Isaac William Hewitt White lived in Woodlesford for 17 years in the late 19th century establishing himself as a prominent mining and civil engineer. From 1876 to the end of 1878 he was the manager of the closest pit to the centre of the village, owned by the Waterloo and Woodlesford Colliery Company Ltd.
He first came to Yorkshire in about 1870 to become an apprentice with John Edward Mammatt and together they established the firm of Mammatt and White, based in Leeds. Mammatt had previously become well known when was involved in the rescue at the Oaks colliery disaster in 1866 in which more than 380 men died. Mammatt and White went on to have contracts across Yorkshire and Nottinghamshire and they were also engaged by foreign landowners such as Count Esterhazy to develop mines in Bohemia.
Issac’s sister Florence married Charles Frederick Hoyle from Bentley’s brewery in 1879 and another sister, Gertrude, also moved to Yorkshire. His younger brother, Arthur Hardcastle White, emigrated to the United States where his descendants still live in California.
In 1880 Issac married Margaret Day, the daughter of a “gentleman” farmer from South Hiendley, who he had probably met whilst working at a pit nearby. They had five daughters who were all born at Woodlesford – Margaret (“Margie”), Evelyn, Kathleen, Louisa (“Louie”) and Florence.
During the 1880s the White family lived at Highfield House on Stockings Lane near Woodlesford school. Twenty years earlier, then known as Woodlesford Villa, it was the home of colliery owner William Locke. His father, Charles Locke, born near Newcastle in 1798, was a mining engineer and a viewer or agent. For many years he lived at Snapethorpe House to the west of Wakefield, before moving to Stourton Villa where he died in 1864. His younger brother was the railway civil engineer Joseph Locke who worked closely with Robert Stephenson building many of the country’s main line railways. Their father, William Locke, a friend of George Stephenson, became the mineral agent to the Duke of Norfolk and Lord Stourton, successive owners of the coal mined at Rothwell Haigh. When William died in 1847 Charles succeeded him.
After the Waterloo and Woodlesford company was closed down Issac W.H. White continued to work locally at the Bower’s pits on the north bank of the River Aire between Swillington and Allerton Bywater.
He also owned a quarry at Kippax and became the engineer for the East and West Yorkshire Union Railway, established in 1883 to connect the collieries in the Rothwell area to the port of Hull via a line running through Woodlesford to Drax. There it would have joined the Hull and Barnsley Railway but, largely because of a lack of capital, it was never built. Instead a much shorter line was constructed from Lofthouse through Rothwell which eventually joined the Midland Railway at Stourton.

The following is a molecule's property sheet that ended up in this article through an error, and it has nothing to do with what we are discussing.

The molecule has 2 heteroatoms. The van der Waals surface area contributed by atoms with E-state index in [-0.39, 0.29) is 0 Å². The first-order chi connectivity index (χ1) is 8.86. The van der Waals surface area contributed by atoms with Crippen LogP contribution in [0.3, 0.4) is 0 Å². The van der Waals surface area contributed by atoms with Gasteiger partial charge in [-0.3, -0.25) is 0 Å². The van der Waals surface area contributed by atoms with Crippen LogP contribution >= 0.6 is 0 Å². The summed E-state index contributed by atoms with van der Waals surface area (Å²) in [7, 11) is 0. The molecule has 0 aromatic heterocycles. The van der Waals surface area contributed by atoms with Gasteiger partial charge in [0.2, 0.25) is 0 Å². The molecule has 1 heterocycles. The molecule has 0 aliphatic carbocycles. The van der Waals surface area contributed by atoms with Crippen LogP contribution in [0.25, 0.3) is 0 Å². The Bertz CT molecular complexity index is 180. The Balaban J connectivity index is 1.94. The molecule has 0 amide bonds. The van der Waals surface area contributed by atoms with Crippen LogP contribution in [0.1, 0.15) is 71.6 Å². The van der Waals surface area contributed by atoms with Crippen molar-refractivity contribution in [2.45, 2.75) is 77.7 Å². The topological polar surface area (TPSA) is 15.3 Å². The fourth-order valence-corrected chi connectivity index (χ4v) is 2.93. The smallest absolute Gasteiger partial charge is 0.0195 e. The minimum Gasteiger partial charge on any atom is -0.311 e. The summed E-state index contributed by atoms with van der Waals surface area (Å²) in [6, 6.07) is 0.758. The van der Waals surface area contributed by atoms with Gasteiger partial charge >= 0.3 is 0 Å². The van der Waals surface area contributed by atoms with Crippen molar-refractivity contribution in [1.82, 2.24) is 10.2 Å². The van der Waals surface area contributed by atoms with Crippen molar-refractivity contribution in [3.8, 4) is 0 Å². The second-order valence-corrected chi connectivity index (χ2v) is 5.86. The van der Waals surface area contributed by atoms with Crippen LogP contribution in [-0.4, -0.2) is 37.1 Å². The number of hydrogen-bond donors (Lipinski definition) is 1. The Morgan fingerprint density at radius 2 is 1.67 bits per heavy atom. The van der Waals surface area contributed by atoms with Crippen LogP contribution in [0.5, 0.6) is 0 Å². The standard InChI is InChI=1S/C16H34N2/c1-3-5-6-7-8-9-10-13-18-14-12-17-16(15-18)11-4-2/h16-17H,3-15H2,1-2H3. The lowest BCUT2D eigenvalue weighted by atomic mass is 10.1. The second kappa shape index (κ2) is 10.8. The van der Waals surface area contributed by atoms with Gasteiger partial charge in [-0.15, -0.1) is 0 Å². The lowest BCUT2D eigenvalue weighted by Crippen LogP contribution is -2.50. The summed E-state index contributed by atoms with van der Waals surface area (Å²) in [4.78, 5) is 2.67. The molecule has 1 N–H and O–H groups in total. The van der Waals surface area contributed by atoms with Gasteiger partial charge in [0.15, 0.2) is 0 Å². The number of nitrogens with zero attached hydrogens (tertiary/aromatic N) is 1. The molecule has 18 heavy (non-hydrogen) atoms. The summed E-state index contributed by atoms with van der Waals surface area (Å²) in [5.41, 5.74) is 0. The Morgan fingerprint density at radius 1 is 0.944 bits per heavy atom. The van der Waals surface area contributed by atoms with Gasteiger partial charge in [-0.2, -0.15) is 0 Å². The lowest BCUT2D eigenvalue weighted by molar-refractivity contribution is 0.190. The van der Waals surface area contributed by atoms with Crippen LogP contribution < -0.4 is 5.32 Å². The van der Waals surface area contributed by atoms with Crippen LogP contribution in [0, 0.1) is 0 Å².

During his time in Woodlesford Issac W. H. White became a director of Bentley’s brewery and stood for election to the school board and local councils. Then in 1893, with increasing wealth, he moved with his family to live in Roundhay. After his death in 1899 Margaret went south to Bury St Edmunds and lived until 1940. The five daughters ended up in different parts of England after they married but remained in close touch with each other and with their mother.
J. E. Mammatt and I. W. H. White’s company operated from offices at 1 Albion Place in Leeds and after White’s death the firm continued as Mammatt, White and Kay until at least the 1940s. (From research by Desmond Beauchamp Astley-Cooper.)
THE LATE MR. I. W. H. WHITE, OF LEEDS. Yorkshire Evening Post. Tuesday 26 December 1899.
The death of this gentleman, which occurred at his residence, Bedford House, Roundhay, on Saturday, and to whose career brief mention was made yesterday, was due to a painful internal ailment, symptoms of which first showed themselves about a year ago.
He consulted a specialist in London, and underwent two serious operations, but though these gave him temporary relief, it has for some months past been evident to his friends that a fatal termination of the malady was only a question time. It is almost literally true that until about twelve months ago he had never had an illness in his life – a statement which those who were familiar with his tall, robust figure will readily believe.
Mr. White enjoyed a high reputation in his profession throughout the West Riding. Having served his term as a pupil to Mr. J. E. Mammatt, of Leeds, he continued in that gentleman’s service for a while as assistant, and was soon taken into partnership. Personally, and as a member of the firm, he had very large experience as a mining and civil engineer. He was consulting engineer to the Allerton, South Kirby and other West Riding collieries.
Latterly he paid more attention to the civil side of his profession, and was associated with many large enterprises. The recent development of light railways afforded a good opening, and he was the engineer to a number of undertakings of that kind, including the Isle of Axholme and the Goole and Marshland light railways.
He also acted in a similar capacity in connection with the East and West Yorkshire Union Railway, the South Leeds Junction Railway, and the Dearne Valley Railway, the last named now in construction. He was a director the Gwaun-cae-Gurwen Colliery Company, South Wales, and also Messrs. Bentley’s Breweries.
Up to 1893 he lived at Woodlesford, but since then has resided at Roundhay. His death in the prime of life will deplored by all who knew him, in professional and private life, and deep sympathy will be extended to his widow (who is the daughter of Mr. Richard Day, of Hodroyd Hall, near Barnsley, and sister to Mr. Benjamin Day, solicitor, of Leeds), and to his five daughters.